Villanova’s Wright on Lowry: All-Stars find ways to win without scoring

Eric Smith and Michael Grange get you set for Raptors-Pacers Game 6, where we're still waiting for Kyle Lowry to break out offensively and lead this team to the 2nd round.

Kyle Lowry has struggled in the postseason and is shooting just 35 percent for his career in the playoffs and 28 percent from three in 19 playoff games. Recently crowned NCAA champion and Villanova head coach Jay Wright is familiar with Lowry’s performance in big games, having coached him for two seasons in college, which included a trip to the Elite Eight in 2006. Sportsnet’s Donnovan Bennett caught up with Wright to discuss Lowry’s struggles and gain insight on what Lowry brings to a Raptors team looking for a close out win on the road in Indiana.

Sportsnet: You’ve been communicating with Kyle throughout the series. What have you told him?

Jay Wright: I texted him [after the Game 5 comeback win] and I said, “You’re a killer. Great players score points in the NBA. All-Stars find ways to win when they cant score points.” When he got back in the locker room he texted me back “Yes sir. Thank you.”

Why do you feel the need to keep that line of communication and send that positive reinforcement in game?

I always want him to remember what’s special about him. He’s become an All-Star but what is special about him is his grittiness and toughness. He was always an underdog. He was always the small guy coming out of high school. We always talk about him proving himself. The true Kyle Lowry is an underdog and a competitor. He doesn’t have to be the leading scorer and I don’t want him to forget that and lose that part of him.

Kyle has had an injured elbow the second half of the season and ended last season carrying various injuries which effected his performance. What have you observed to be his approach mentally and physically when playing with pain?

That’s something that always amazed me about him. He tore his ACL in September his freshman year and he made it back by the end of December, which is unheard of. The first basket he made coming of an ACL as a college player was jumping up in the air on the left side of the rim going baseline, tucking his body underneath the rim and coming up on the right side to score. Toughness—physically or mentally— isn’t a concern. It’s his strength. I still say it to our staff: “Any time we go on the road, I’ve never felt more confident than having Kyle Lowry on my team.” Whatever the stakes were, the higher they were, the bigger he played.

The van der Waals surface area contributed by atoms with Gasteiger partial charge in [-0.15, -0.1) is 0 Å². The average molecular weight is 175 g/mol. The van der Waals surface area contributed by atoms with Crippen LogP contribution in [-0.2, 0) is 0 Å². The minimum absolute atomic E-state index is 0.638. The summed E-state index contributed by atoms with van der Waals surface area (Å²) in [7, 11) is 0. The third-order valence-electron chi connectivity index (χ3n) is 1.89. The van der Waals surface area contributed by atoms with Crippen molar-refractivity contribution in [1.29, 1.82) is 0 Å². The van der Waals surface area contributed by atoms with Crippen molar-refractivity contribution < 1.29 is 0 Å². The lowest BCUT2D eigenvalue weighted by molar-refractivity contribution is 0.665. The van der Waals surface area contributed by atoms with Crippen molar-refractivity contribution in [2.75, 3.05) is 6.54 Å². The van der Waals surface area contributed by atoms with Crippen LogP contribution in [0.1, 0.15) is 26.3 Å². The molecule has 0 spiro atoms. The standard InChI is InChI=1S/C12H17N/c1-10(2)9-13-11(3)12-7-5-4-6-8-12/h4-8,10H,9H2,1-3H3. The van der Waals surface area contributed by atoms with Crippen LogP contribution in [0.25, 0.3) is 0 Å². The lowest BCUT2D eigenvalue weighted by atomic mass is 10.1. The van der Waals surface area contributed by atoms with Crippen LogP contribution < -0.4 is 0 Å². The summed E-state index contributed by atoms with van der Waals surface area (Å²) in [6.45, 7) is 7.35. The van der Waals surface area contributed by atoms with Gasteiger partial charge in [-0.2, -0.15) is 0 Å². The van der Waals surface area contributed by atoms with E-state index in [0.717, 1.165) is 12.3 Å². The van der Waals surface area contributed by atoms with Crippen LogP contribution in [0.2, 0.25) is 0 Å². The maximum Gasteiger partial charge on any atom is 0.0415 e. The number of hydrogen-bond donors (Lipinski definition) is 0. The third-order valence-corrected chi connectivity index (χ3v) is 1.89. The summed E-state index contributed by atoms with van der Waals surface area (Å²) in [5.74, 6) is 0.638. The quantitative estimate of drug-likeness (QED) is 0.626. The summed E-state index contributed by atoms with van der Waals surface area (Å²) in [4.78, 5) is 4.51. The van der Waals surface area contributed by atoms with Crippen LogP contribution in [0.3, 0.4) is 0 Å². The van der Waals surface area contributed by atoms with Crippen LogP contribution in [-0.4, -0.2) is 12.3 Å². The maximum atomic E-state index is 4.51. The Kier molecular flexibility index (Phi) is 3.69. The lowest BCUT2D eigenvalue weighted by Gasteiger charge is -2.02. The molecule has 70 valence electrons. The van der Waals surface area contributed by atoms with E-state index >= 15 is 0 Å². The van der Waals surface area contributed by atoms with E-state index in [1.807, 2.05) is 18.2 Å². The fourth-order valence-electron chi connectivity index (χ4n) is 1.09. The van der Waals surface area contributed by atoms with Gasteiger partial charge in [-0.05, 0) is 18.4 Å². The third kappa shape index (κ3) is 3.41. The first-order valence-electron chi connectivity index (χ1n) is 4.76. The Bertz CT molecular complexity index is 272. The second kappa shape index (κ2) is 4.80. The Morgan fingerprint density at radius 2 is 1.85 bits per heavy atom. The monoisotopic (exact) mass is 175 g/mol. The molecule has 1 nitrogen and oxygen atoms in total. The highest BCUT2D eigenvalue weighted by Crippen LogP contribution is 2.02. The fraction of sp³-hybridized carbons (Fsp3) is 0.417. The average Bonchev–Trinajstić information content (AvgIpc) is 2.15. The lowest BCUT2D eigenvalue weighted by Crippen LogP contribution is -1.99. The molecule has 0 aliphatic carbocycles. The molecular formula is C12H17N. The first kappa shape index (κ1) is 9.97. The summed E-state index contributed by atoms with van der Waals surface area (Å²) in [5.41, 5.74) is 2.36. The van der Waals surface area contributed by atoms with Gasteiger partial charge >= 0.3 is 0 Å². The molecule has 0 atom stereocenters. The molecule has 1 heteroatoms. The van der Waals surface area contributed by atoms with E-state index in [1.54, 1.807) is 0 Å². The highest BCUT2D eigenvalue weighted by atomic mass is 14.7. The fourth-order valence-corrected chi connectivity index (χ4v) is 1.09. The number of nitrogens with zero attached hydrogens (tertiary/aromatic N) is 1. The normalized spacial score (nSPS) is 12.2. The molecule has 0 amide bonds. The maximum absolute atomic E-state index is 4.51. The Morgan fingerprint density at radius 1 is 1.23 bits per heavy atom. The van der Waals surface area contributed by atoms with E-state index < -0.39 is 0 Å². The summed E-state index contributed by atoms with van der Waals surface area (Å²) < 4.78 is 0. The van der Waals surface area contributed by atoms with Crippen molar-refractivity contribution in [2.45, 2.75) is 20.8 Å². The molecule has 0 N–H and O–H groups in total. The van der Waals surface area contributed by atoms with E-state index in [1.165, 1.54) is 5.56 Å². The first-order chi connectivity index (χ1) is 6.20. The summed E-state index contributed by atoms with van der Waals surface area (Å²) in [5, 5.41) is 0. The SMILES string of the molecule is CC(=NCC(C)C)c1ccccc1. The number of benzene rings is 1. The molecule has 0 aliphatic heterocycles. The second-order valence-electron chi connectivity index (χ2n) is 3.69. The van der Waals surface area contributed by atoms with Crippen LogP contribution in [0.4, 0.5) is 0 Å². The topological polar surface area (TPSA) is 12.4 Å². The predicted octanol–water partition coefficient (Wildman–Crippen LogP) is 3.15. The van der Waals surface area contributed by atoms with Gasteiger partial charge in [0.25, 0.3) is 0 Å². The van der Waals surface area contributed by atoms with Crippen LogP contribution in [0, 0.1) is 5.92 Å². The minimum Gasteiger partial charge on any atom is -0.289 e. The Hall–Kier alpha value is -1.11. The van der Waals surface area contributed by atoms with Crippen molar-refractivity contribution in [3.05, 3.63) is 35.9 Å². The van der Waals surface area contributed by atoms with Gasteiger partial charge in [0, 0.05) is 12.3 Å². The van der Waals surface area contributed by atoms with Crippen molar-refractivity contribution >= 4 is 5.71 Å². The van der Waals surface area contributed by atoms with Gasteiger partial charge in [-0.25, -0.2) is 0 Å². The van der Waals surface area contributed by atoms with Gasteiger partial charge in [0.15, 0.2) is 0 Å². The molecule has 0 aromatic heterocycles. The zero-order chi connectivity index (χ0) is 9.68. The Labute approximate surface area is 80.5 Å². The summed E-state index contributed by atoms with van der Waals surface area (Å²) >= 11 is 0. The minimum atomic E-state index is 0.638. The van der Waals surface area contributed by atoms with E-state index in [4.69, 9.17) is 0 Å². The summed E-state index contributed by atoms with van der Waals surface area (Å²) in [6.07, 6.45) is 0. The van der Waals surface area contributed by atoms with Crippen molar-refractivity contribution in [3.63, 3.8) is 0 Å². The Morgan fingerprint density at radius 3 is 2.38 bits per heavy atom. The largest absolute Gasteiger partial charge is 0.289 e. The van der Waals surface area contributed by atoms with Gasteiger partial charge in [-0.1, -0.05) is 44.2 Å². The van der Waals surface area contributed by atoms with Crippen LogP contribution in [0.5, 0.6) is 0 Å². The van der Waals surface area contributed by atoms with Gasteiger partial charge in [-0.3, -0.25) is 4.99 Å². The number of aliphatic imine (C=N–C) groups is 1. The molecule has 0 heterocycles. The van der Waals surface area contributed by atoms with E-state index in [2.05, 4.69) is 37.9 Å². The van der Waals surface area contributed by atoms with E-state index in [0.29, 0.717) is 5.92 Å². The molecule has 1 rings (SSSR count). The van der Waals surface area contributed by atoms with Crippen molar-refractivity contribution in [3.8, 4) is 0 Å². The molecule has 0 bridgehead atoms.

What do you make of his offensive struggles?

Him shooting so much when his shot is off is probably my fault. We have a saying, “Shoot’em up and sleep in the streets.” That means if you are going to be a great player you can’t fear those nights when you’re missing shots and you sleep in the streets. Don’t let those nights affect you from being aggressive and shooting the ball.

You were famously stoic and calm after your team’s buzzer beater NCAA championship win. Were you that calm watching Toronto’s fourth quarter comeback?

It’s a lot easier when you are on the court and you are in it, it is easy to be calm. I listed all the great things he did; when he took that shot with 45 seconds left and they got the offensive rebounding called timeout and he went down the lane and shot that floater and it got blocked I was hot. I was working out and had a towel in my hand and I slammed the towel down because I wanted him to pass that one. So I’m not as calm when I’m watching it as a fan.

People have started to question if he’s a player you can build a championship team around because of his struggles in the postseason.

Any team that he’s been a leader on, they’ve won championships. Our team was really good, but when he got here he took us to another level and he takes pride in that. It’s not always the result, it’s the effort and the commitment to being successful. Game 5 they are down 13 and there is no panic, and I thought Kyle started the run when he missed a shot and got behind George and backed off him and knocked the ball loose. Having a player that is willing to do whatever it takes to win rather than a player who is getting paid to play is valuable and is worth having on your team. I think he’s going to prove that in this series.

Your name is always linked to NBA jobs, and there is a vacant one in your city. Does watching all of this playoff basketball make you want to jump to the League?

I would like to coach in the league some time. But I love my job. I don’t want to give my job up. Watching this your realize playoff basketball is awesome. This series is awesome! That place is amazing up there where they have all those people outside to watch the game. Where else does that happen? I haven’t seen much of the Pacers this year because I’m a Raptors fan and I’m happy to be able to follow the Raptor ride via Kyle this season.

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